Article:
However, Room at the Top skewers the class system, not just the upper classes. It not only criticizes a system that produces the sense of entitlement of the privileged, but it also exposes the negative effect on the working and lower classes. When Joe mispronounces "brassier," others in his middle-class crowd of friends laugh. Angered, Joe insists that he's proud to be from the working class, but he really isn't. He is not defending his class with his pronouncement of pride; he is being defensive about it. As a matter of fact, he maneuvers and manipulates to escape from being working class, a point well made by his uneducated and unsophisticated uncle when he questions whether Joe really wants Susan, asking, "You sure it's the girl and not the brass." Though Joe hates the members of the wealthy classes, he longs to be one of them because as part of the working class, he has been conditioned to want what the upper crust has and to look down on his background. Small wonder that Joe will never find satisfaction -- or peace of mind. The class system will never let him.

The film became a major box office and critical success, earning six Academy Award nominations, including Best Picture. Screenwriter Neil Paterson won an Oscar® as did costar Simone Signoret. Nominated for seven British Academy Awards, it won Best Picture and Best Film from Any Source, while Signoret won again as Best Actress. Signoret repeated her success at the Cannes Film Festival, winning Best Actress once again. More importantly, Room at the Top inaugurated the cycle of kitchen sink dramas that brought acclaim to the British cinema for the next five years, including recognition for such stellar efforts as Saturday Night and Sunday Morning (1960), This Sporting Life (1963), and Look Back in Anger (1958). The film also opened the door to stardom for a new breed of British actor with regional and working-class accents.

Room at the Top features an extraordinary cast and creative team. Harvey's portrait of a selfish, emotionally ruthless cad made him a star and destined him for future roles as cold-blooded, narcissistic antiheroes. Born in Lithuania and raised in South Africa, Harvey's distinct voice and odd accent worked to his advantage. Along with Butterfield 8 (1960) and The Manchurian Candidate (1962), Room at the Top represents his best work. Married three times and famous for living beyond his means, Harvey never seemed satisfied with his lot in life -- not unlike Joe Lampton. Producers James and John Woolf hired Simone Signoret to play Alice, with whom Joe enjoys an adulterous love affair. Most of the film's sex scenes feature Joe and Alice during their lusty liaison, and the frankness of these scenes resulted in an X certificate from the British censors. Producers John and James Woolf wanted the French Signoret for the role, partly because they did not think that British audiences would accept a homegrown actress in the part. The role of Susan Brown was played by Heather Sears, a protge of director Jack Clayton.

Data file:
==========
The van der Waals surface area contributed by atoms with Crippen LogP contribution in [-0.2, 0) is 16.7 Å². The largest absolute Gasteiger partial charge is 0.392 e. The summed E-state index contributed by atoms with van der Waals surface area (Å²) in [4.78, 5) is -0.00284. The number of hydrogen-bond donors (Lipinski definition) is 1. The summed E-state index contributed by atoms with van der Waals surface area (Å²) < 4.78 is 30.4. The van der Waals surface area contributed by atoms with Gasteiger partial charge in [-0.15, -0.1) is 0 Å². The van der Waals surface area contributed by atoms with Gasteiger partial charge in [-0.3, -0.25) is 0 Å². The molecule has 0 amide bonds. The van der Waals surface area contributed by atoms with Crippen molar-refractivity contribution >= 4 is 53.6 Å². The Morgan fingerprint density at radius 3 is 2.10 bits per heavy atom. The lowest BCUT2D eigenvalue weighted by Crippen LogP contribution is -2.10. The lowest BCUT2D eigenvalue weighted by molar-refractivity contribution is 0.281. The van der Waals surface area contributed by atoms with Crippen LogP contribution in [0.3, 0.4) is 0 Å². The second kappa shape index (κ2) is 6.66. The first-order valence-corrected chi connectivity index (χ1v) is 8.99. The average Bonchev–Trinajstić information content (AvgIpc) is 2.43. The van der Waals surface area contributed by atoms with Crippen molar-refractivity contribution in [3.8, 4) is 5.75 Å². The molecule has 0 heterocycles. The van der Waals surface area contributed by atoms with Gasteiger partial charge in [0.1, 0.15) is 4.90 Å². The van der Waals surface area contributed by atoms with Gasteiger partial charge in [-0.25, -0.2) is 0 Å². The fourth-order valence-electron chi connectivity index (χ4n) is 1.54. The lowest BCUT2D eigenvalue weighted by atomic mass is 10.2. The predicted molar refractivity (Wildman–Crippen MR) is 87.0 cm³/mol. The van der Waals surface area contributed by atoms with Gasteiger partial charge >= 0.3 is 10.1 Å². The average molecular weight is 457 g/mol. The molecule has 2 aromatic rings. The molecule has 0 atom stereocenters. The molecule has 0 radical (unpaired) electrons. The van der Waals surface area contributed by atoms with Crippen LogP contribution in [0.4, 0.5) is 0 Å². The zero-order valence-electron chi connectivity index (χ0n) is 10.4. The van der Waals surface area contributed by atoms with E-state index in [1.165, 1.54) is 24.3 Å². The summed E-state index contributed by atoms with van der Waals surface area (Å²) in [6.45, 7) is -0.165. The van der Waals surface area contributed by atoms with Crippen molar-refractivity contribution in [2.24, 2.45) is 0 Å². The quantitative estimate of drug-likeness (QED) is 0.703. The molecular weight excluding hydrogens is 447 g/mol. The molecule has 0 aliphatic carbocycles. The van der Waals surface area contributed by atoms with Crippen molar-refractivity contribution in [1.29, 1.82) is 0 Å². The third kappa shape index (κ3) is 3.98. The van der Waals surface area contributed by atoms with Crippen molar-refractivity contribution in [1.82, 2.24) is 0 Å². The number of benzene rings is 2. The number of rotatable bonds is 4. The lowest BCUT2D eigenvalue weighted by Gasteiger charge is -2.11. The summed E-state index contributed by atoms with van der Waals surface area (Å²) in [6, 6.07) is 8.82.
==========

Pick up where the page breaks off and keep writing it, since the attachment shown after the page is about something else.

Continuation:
Clayton's career was established by the success of Room at the Top, though he directed only eight feature films in his lifetime. Clayton did not become associated with the British New Wave like such directors as Tony Richardson or John Schlesinger, but the film does fit his penchant for adapting novels to the big screen. Also, the director worked exceedingly well with talented, high-powered actresses like Signoret. Later he directed Deborah Kerr in The Innocents (1961), Anne Bancroft in The Pumpkin Eater (1964), and Maggie Smith in The Lonely Passion of Judith Hearne (1987).

Perhaps the unsung hero of the film is cinematographer Freddie Francis, who is sometimes forgotten among Clayton and the high-powered cast. Yet, Francis's gritty black and white photography, in which the soot and grime of Warnley are almost tangible, forged the look that helped define the British New Wave.

Producers: John and James Woolf for Remus.
Director: Jack Clayton
Screenplay: Neil Paterson based on the novel by John Braine
Cinematography: Freddie Francis
Editor: Ralph Kemplen
Art Director: Ralph Brinton
Music Composer: Mario Nascimbene
Cast: Laurence Harvey (Joe Lampton), Simone Signoret (Alice Aisgill), Heather Sears (Susan Brown), Donald Wolfit (Mr. Brown), Ambrosine Phillpotts (Mrs. Brown), John Westbrook (Jack Wales), Hermione Baddeley (Elspeth), Donald Houston (Charles Soames), Raymond Huntley (Mr. Hoylake), Allan Cuthbertson (George Aisgill), Mary Peach (June Samson).
B&W-115m.

by Susan Doll